Details of the emerging legislation are still “pretty vague,” although it could include health care extenders, according to Ways and Means Chairman Richard E. Neal, D-Mass.

Two health care programs expire Sept. 30, the same date as general appropriations: higher payments to states for Children’s Health Insurance Program costs and Medicare funding for small practices in rural and underserved areas.

Several more health care provisions expire Nov. 30, which is the Senate’s first scheduled day back from Thanksgiving, while the House isn’t supposed to return until Dec. 1. Those include funding for community health centers; special diabetes programs; sexual risk avoidance education; and so-called spousal impoverishment protections under Medicaid, which ensure that when one spouse enters a nursing home, the one who remains at home can maintain adequate income and assets.

Senate Finance Chairman Charles E. Grassley, R-Iowa, said no one has talked to him yet about putting health care extenders on the stopgap measure. “If they’re going to do that, they’ve got to clear it with me,” he said. But Grassley said if the CR runs through December, he thinks health care provisions expiring Nov. 30 should ride along.

Then during the lame-duck session before Thanksgiving, Grassley said he wants to take up longer-term tweaks and additions to the health extenders. “I just talked to different people about new provisions. I said the only way to get them is to get them on the extenders,” he said.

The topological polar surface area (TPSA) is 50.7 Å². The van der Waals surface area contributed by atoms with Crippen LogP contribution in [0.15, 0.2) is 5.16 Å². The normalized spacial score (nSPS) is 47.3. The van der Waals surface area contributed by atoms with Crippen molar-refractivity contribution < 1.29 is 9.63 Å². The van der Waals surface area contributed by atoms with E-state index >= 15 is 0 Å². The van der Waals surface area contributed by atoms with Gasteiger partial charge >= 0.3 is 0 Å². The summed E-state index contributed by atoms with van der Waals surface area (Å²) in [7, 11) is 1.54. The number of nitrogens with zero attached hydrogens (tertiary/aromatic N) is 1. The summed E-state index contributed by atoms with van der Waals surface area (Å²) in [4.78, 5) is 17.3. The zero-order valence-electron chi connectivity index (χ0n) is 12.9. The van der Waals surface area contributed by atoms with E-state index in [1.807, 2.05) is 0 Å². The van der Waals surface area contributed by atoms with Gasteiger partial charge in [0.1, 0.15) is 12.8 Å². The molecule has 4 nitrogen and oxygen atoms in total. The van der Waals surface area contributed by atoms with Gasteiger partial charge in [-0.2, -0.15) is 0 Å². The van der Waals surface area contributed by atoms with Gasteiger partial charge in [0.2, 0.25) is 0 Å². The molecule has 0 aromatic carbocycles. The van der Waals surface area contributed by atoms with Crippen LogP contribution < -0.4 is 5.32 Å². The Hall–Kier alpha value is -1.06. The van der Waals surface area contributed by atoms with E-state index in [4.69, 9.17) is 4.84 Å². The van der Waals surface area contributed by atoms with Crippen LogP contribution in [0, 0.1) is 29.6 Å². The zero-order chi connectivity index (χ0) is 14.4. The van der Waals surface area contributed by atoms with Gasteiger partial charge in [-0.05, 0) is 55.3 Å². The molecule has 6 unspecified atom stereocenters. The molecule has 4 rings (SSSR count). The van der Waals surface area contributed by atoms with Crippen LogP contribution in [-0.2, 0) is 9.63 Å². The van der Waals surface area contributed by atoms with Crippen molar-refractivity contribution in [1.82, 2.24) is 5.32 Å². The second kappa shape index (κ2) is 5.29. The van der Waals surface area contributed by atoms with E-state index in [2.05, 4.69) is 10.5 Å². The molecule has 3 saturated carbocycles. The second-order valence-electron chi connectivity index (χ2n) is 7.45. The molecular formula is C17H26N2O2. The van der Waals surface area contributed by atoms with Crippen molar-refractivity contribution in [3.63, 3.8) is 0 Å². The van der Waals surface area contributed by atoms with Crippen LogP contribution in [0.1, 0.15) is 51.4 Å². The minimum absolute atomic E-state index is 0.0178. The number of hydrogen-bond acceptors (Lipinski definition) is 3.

Ways and Means ranking member Kevin Brady, R-Texas, said he’d like to see legislation cracking down on surprise out-of-network medical bills included in the CR.

Heavy lift

If the extension ends in December, it could allow Congress to wrap up work on the stalled annual spending bills, although that would be a heavy lift given that Senate appropriators haven’t released or debated any of the dozen fiscal 2021 spending bills.

That would also require substantial compromise from House Democrats during a lame-duck session after the November elections, given that their appropriations bills passed mostly along party lines. If the White House and/or the Senate changes hands on Nov. 3, Democrats may have an incentive to hold over discussions on final spending bills into the new year once new leadership is in place.

In that situation, where there’s a change in control on Election Day and the government is operating under a continuing resolution running into mid-December, Democrats would likely push for another stopgap spending bill into the new calendar year.

A defeated Trump’s demeanor during those talks, and what that might mean for keeping the government’s lights on, is a concern for Democrats. Rep. Pete Aguilar, D-Calif., an Appropriations Committee member, said passing a stopgap into February has been discussed, though mid-December is also on the table.

“I prefer the longer the better, so they get through this administration,” Aguilar said.

Rep. Chuck Fleischmann, R-Tenn., the top Republican on the Homeland Security Appropriations Subcommittee, said it’s more likely that the CR runs into mid-December.

“I think that’s where the bipartisan consensus is, and I think that’s good. I mean you just gotta keep the government open right now. Thank goodness there’s no appetite on either side to have it shut down,” Fleischmann said.

He added that it was in the best interest of federal agencies and the general public to wrap up fiscal 2021 spending bills in December rather than wait until next year.

“If you go further … into the next fiscal year, every month that you go in with a CR, I think you’re doing the American people a disservice,” Fleischmann said. “Because what you’re doing then is taking a shorter amount of time for the actual budget to take effect. And it just becomes very, very awkward.”

Fleischmann also said he preferred a shorter-term extension than what Senate Republicans are discussing because Dec. 18 would put negotiations perilously close to Christmas. The House is currently scheduled to adjourn for the year on Dec. 10.

Lindsey McPherson, Michael Macagnone and Doug Sword contributed to this report.